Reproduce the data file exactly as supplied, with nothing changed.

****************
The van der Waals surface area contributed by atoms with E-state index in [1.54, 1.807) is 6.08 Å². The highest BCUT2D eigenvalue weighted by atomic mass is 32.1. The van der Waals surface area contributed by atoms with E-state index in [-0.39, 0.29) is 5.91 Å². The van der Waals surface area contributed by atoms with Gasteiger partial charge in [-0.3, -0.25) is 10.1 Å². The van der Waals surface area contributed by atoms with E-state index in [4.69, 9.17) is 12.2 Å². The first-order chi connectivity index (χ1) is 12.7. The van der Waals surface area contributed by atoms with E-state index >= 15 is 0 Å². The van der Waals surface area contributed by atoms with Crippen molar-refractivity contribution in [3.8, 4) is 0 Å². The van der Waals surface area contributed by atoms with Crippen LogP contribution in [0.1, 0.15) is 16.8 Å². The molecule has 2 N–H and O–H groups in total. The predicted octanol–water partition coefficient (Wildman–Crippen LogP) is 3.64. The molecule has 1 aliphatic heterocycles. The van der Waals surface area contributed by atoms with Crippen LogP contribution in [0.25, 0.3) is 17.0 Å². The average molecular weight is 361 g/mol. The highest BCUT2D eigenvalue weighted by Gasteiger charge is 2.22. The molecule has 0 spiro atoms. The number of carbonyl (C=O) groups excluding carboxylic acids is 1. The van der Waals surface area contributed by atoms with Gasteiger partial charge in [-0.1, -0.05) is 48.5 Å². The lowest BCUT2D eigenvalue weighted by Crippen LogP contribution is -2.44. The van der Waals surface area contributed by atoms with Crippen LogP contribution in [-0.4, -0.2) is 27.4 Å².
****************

The van der Waals surface area contributed by atoms with E-state index in [1.54, 1.807) is 6.08 Å². The highest BCUT2D eigenvalue weighted by atomic mass is 32.1. The van der Waals surface area contributed by atoms with E-state index in [-0.39, 0.29) is 5.91 Å². The van der Waals surface area contributed by atoms with Gasteiger partial charge in [-0.3, -0.25) is 10.1 Å². The van der Waals surface area contributed by atoms with E-state index in [4.69, 9.17) is 12.2 Å². The first-order chi connectivity index (χ1) is 12.7. The van der Waals surface area contributed by atoms with E-state index >= 15 is 0 Å². The van der Waals surface area contributed by atoms with Crippen molar-refractivity contribution in [3.8, 4) is 0 Å². The van der Waals surface area contributed by atoms with Crippen LogP contribution in [0.1, 0.15) is 16.8 Å². The molecule has 2 N–H and O–H groups in total. The predicted octanol–water partition coefficient (Wildman–Crippen LogP) is 3.64. The molecule has 1 aliphatic heterocycles. The van der Waals surface area contributed by atoms with Crippen LogP contribution in [0.25, 0.3) is 17.0 Å². The average molecular weight is 361 g/mol. The highest BCUT2D eigenvalue weighted by Gasteiger charge is 2.22. The molecule has 0 spiro atoms. The number of carbonyl (C=O) groups excluding carboxylic acids is 1. The van der Waals surface area contributed by atoms with Gasteiger partial charge in [-0.1, -0.05) is 48.5 Å². The lowest BCUT2D eigenvalue weighted by Crippen LogP contribution is -2.44. The van der Waals surface area contributed by atoms with Crippen LogP contribution in [-0.4, -0.2) is 27.4 Å².